Orange County officials are hoping Halloween festivities won’t lead to a local resurgence of COVID-19, as nationwide, record new infections have been announced in recent days.
Decisions on Trick-or-Treating will be left up to parents, and officials are encouraging neighborhoods to avoid large gatherings, and for parents to make sure children are wearing masks, washing hands and keeping distance from others if they go out.
In Orlando, where thousands of revelers historically flood downtown bars, Mayor Buddy Dyer said the city will waive open-container rules in some areas in hopes of allowing crowds more space to spread out. Bar patrons will be able to step outside, where the risk of virus transmission is thought to be lower, with drinks in hand on parts of Orange Avenue and other corridors, though the city won’t allow alcohol sales outside.
“This is a way we as a city are hoping to create more space when we know there is going to be potential for gatherings at these establishments,” said Cassandra Lafser, a spokeswoman for Dyer.
His office is also directing downtown ambassadors to visit bar owners this week to reiterate CDC guidelines and hand out face masks on Halloween night.
There are no longer state restrictions on bar capacity, but establishments are encouraged to promote social distancing and face coverings are required throughout Orange County when in public spaces.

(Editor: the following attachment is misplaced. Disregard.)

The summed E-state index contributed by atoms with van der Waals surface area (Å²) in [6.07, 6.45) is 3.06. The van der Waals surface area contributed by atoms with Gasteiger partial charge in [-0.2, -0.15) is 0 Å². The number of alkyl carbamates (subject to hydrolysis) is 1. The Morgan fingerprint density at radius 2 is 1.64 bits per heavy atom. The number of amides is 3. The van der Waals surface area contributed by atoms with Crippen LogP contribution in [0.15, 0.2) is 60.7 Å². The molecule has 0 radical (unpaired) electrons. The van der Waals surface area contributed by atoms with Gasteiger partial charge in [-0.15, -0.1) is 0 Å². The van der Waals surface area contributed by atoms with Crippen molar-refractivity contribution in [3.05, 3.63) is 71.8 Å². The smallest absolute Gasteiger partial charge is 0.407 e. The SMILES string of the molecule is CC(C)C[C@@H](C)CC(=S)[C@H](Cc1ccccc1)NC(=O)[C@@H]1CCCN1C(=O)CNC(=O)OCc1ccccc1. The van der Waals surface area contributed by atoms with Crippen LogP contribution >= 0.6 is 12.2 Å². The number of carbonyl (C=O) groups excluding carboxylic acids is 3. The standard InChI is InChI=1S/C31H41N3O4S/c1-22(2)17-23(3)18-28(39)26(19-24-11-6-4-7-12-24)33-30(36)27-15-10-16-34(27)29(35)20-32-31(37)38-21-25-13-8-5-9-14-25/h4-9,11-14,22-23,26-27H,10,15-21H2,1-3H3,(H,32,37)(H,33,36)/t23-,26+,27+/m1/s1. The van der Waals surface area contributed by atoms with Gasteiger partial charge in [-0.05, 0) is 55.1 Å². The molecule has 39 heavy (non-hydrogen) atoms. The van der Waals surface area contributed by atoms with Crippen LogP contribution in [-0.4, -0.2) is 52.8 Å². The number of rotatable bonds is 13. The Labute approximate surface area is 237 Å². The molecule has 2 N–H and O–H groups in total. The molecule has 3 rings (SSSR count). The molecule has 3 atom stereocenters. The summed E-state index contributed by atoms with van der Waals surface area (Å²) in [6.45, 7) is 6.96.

In neighborhoods, Dr. Raul Pino said the state hasn’t issued specific guidance on how Halloween should be handled by families, but he suggested candy be set out in a way to limit contact among groups.
As cases are surging nationwide, Florida hasn’t seen sustained increases in recent weeks, even as weekly positivity rates increased slightly in each of Orange, Seminole, Lake and Osceola counties last week.
Last week, 5.66% of test results in Orange County were positive, compared to 5.76% in Osceola, 5.13% in Seminole and 5.48% in Lake.
Of the results reported Monday morning, 5.69% were positive in Orange, 7.22% in Osceola, 4.64% in Seminole and 3.95% in Lake.
Also, more than 1,200 hospital beds are available in Orange County.
Total numbers of positive cases, however, have increased to a level that has stretched state health officials' ability to investigate them and identify people who were potentially exposed on a timely basis. In Orange, 208 positives were reported by the state Monday morning.
“They’re right in the line where we might not be able to complete those cases daily…with the workforce we have," Pino said.
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